What are your long term goals?
In the future I definitely see myself starting my own business, and Denmark is an excellent hub for start ups. I actually started my own entertainment company back in the States, and had that for about 7 years. It was a great experience, but I do believe I was a bit too young for it to take off properly. But I definitely see a start up business as part of my future plans.
What are the main differences between studying in the United States, and Denmark?
In the United States, the education that I took was very practical, it included lots of presentations as well as simulation games. There was not much theoretical learning, and memorising of concepts. Rollins College was quite small, my class only had about 15-20 students, so there was more opportunity for open discussions, and simulations. Whereas CBS is more focused on memorisation and theoretical learning because the classes are so big.
How did you find your job at William Demant?
I was referred by a friend, and that's how I got my interview with them. That's also how my friend landed his job with them. I probably sent out more than 100 applications during my first year at CBS. Maybe it's because Denmark is a small country, but the more people I talked to, both Danes and internationals, I found that people were getting their jobs through networking. It doesn't necessarily mean that you get a job just because you know someone, but it does mean that you have got one foot in the door. Obviously it is possible to get a job without knowing someone, but it definitely makes it easier.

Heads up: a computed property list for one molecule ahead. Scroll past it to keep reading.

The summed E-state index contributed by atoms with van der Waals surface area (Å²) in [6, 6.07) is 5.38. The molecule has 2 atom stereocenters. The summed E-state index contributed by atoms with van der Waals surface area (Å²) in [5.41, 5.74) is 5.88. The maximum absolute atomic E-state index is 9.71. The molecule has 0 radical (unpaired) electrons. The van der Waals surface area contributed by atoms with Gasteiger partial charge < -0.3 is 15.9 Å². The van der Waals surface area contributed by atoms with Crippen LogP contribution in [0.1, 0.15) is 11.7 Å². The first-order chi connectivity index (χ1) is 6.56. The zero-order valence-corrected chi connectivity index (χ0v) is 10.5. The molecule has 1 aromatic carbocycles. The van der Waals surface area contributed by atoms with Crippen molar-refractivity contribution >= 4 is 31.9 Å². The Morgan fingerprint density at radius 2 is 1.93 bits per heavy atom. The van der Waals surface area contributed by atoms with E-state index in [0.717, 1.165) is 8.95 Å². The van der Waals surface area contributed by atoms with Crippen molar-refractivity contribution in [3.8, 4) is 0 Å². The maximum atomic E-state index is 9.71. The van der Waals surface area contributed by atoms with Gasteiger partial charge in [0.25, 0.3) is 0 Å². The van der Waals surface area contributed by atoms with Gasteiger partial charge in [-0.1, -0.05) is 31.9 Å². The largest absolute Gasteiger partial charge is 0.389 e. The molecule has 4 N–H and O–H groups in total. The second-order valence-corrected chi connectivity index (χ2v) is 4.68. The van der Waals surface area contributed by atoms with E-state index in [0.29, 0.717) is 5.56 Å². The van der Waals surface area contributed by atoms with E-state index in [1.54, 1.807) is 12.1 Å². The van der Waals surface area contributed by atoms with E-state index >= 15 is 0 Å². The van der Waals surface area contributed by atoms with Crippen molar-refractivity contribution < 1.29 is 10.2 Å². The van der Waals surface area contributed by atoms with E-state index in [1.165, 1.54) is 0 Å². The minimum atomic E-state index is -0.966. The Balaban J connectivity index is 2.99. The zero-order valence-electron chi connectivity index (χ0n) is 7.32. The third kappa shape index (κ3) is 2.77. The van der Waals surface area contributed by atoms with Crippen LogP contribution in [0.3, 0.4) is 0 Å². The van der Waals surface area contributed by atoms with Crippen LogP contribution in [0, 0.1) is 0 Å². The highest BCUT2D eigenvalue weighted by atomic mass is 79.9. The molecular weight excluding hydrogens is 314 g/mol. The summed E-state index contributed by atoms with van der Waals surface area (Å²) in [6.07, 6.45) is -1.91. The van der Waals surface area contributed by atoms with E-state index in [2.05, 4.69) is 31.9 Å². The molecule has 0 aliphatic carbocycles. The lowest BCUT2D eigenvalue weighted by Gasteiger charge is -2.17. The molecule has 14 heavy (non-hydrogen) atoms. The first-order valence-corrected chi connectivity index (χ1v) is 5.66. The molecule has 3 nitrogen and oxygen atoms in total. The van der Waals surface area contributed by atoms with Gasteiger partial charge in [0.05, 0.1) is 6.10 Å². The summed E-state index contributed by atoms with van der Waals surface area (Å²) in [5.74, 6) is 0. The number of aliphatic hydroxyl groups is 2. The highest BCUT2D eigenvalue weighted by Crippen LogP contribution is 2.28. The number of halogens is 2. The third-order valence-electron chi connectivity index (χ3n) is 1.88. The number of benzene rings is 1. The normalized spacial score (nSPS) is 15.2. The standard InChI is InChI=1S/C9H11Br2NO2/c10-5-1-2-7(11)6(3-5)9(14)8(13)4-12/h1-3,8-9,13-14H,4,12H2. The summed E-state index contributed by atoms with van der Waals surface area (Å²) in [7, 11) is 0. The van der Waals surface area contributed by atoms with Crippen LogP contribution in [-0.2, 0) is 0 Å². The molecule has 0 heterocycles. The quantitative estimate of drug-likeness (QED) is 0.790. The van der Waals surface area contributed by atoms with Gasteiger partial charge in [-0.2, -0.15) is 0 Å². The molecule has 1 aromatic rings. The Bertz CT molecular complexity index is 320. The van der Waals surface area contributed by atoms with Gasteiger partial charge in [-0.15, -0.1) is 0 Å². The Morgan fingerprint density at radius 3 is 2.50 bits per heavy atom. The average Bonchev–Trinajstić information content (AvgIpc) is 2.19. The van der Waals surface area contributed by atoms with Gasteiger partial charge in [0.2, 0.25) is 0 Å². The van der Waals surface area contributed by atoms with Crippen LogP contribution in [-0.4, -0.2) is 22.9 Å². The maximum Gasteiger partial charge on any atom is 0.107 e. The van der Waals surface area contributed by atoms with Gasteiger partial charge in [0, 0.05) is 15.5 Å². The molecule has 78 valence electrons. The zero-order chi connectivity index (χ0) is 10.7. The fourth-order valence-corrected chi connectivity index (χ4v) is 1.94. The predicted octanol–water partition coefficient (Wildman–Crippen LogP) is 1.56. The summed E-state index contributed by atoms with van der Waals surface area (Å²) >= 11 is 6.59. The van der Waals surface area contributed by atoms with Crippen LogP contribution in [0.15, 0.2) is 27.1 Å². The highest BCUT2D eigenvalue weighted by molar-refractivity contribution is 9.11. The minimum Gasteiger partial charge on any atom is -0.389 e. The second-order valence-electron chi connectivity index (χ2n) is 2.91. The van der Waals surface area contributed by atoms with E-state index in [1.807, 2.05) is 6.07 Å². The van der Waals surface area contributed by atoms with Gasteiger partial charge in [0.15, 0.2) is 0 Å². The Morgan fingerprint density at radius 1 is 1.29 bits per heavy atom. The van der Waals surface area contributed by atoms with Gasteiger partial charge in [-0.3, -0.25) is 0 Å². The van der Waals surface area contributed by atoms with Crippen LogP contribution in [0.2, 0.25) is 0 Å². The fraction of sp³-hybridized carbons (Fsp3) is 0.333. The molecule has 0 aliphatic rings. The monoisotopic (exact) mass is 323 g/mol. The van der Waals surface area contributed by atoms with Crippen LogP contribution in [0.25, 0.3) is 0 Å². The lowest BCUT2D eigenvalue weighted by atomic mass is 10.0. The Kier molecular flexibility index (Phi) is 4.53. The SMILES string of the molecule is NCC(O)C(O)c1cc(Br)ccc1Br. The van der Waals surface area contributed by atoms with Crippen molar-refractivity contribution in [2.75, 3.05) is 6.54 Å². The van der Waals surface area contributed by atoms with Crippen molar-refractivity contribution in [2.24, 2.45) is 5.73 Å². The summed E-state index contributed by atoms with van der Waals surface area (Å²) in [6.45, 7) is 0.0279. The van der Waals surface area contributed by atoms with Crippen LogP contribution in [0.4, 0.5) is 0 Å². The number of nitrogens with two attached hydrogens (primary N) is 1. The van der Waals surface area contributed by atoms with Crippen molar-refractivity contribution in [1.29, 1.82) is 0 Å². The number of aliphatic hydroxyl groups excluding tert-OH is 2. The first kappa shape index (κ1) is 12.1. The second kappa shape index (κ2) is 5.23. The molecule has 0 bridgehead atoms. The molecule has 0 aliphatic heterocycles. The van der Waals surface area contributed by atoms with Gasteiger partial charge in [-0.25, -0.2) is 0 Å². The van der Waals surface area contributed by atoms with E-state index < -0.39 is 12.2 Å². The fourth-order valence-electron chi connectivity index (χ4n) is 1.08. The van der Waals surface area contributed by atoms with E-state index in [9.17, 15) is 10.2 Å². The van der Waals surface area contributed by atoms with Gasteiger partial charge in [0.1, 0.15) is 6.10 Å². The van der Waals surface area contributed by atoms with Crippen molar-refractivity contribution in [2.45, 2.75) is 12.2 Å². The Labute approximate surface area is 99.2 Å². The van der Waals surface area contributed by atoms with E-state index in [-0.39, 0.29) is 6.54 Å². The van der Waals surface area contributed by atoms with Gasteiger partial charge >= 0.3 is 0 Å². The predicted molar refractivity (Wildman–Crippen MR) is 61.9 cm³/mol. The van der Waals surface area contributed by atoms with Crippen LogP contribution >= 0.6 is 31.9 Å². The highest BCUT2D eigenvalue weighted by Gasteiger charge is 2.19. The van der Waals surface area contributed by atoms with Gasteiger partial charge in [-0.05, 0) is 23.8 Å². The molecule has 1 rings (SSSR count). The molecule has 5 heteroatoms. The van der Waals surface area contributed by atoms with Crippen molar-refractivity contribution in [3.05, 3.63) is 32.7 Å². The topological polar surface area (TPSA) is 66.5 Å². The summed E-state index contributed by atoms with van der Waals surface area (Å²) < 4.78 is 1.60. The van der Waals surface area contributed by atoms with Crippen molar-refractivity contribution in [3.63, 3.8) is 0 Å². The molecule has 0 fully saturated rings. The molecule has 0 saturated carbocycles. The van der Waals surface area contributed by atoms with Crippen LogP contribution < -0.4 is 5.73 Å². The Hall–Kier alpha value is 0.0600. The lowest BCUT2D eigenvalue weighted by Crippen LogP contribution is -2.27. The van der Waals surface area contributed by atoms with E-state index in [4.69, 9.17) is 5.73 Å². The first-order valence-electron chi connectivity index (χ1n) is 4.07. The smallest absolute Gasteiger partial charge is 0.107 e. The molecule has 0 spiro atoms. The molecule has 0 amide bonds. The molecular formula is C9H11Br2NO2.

What is your role at William Demant?
It's a student assistant role in Business Control. My day to day includes working on top line reports. The companies we work with send in their monthly numbers, which I fact check and turn into a report for the more senior guys.
Had you heard much about the flat working hierarchy in Denmark before you started working?
I had definitely heard about the flat working hierarchy in Denmark, but it's one thing hearing about it and it's another thing experiencing it. The other day I went out to lunch with a colleague of mine along with the Senior Vice President of the company and the Senior Director. My colleague was casual about it and was talking freely, whereas I was probably a little more reserved because of the working background that I come from. It was a great experience, but it definitely takes some getting used to.
What is a challenge that you have faced while in Denmark?
Being from America, and requiring a visa to study in Denmark, it limits the amount of hours you are allowed to work per week. I believe it is a maximum of 20 working hours according visa rules and regulations. This is quite restricting when looking for a job, because a lot of jobs require 25 hours. It added an extra challenge to the application process. I'm not used to working part time, and I wish that I could get more involved with William Demant, but it's difficult if I cannot spend more time at the office.
How did you hear about young professionals in Denmark?
I actually just saw it on Facebook, and looked into it. It wasn't a huge hurdle to get in, and the benefits were great. I have been to two events, one about culture in Denmark, and the other was about tech and programmers.
Is there anything you want an international student to know before they move to Denmark?
It's never too early to learn Danish! If you really want to live and immerse yourself in Denmark, it is important to learn the language.